Nearly all of the evidence in Bain’s case had been destroyed, and even the court transcripts had long since been shredded or sent to a landfill, but the victim’s boxers had somehow been neatly stored in a plastic evidence bag inside a manila envelope in Bartow for more than three decades.
“It’s a miracle,” Miller said. “It’s totally inconceivable.”
The perpetrator’s semen was on the boxers, and it did not come from James Bain.
As post-conviction innocence cases go, Bain’s was straightforward. But often, Miller and fellow litigator Melissa Montle face many more obstacles to proving someone’s innocence. DNA testing cost less than $5,000 in Bain’s case, but sometimes more advanced DNA testing is required and can cost up to $15,000.
Recently, the Innocence Project of Florida had its first non-DNA exoneration in the case of Andre Bryant, another victim of eyewitness misidentification. Miller explained to the Bar Foundation board how one of the organization’s many student volunteers helped free Bryant, who was imprisoned for more than eight years for robbery at a Manatee County Walgreen’s.
“The surveillance video was presented at trial, yet it was put in the wrong machine, and it was very difficult to see,” Miller said.
The student located the right machine for playing back the tape, and the Innocence Project o f Florida then presented the digitally enhanced surveillance video and other evidence to the prosecutor.
“Without even fighting, they agreed to release our client. This is the new frontier of wrongful conviction work,” Miller said, to the applause of the Foundation board.
“What we’ve learned through our work is that DNA is only a component in about 10 percent of all criminal cases that move through the system, but yet the same things that cause wrongful convictions in those DNA cases – eyewitness misidentification, false confessions, bad lawyering, bad forensics, they cause wrongful convictions in all cases – the other 90 percent as well,” Miller said.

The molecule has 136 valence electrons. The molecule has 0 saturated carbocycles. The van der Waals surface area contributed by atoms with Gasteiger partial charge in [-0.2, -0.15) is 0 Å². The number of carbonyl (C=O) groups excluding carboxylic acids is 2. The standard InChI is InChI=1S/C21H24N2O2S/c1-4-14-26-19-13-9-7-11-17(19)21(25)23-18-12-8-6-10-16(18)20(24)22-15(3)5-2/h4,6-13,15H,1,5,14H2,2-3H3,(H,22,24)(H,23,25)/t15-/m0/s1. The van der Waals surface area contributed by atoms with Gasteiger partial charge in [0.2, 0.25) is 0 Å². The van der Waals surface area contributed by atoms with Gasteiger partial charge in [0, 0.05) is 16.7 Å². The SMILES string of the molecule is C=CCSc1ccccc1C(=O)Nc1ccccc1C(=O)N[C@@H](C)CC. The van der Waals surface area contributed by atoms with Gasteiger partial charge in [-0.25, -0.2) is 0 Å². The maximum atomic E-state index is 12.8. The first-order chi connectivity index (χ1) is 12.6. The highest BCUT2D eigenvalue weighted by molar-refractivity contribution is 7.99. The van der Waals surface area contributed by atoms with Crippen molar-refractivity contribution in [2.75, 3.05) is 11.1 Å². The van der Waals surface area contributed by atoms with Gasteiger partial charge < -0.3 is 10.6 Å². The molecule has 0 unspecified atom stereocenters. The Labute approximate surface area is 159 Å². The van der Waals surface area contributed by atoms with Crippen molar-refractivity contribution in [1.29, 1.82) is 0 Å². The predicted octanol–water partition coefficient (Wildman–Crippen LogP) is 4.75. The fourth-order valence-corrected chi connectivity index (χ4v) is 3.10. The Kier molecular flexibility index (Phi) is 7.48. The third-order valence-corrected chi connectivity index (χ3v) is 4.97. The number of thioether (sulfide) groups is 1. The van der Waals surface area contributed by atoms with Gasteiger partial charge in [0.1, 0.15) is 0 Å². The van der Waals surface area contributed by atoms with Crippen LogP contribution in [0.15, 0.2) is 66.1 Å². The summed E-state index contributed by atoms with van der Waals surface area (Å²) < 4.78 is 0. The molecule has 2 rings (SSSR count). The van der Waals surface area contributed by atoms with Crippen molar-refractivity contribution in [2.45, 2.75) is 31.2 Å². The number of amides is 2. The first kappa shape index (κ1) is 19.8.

The Innocence Project of Florida has just hired a full-time investigator whose work will include gathering evidence and re-interviewing key witnesses and experts in non-DNA cases such as Bryant’s.
Miami criminal defense attorney David Rothman, immediate past chair of both The Florida Bar Criminal Law Section and the Innocence Project of Florida and Second Vice President of The Florida Bar Foundation, said his work with the project is one of the most rewarding aspects of his career.
“You feel the pride of being a lawyer and being able to help another human being who absolutely couldn’t help himself,” Rothman said.
The Florida Bar Foundation board approved a $255,000 grant for the Innocence Project of Florida for 2016-17, $10,000 of which is in the form of matching funds for an exoneree support fund.
“We don’t just get people out of prison and kick them out into a world that is totally different than the one that they left many years before,” Miller said. “We help people transition back into society and rebuild their lives.”
The Innocence Project of Florida is the first innocence organization in the nation to hire a full-time social worker, and one of only three today to employ one.
Nearly seven years after his release, Bain is married with two children and works as a landscaper – a job the Innocence Project of Florida social worker helped him obtain – and he still speaks to the organization’s staff on a regular basis.
Sometimes it’s because he needs their help with something, but often it’s because they need him. He has become a leading advocate in the innocence movement, speaking all over the country and even internationally. He’s been to Germany three times to speak and appear on television, and he often attends conferences with Miller, whose son Gideon is 4, the same age as Bain’s son, James Jr.
It’s sometimes at these meetings, when Miller takes a brief pause from his 65-hour work weeks, that he realizes how his clients have put a stamp on his own life.
“For me, when I see my son and James’ son play together at a conference in the pool, I just sit there and say, ‘How unlikely is this?’ ”Miller said. “Not because our kids wouldn’t be friends in the abstract – they would – but because how unlikely is this moment, but for our work? But for our partnership with the Bar Foundation, this moment doesn’t exist.”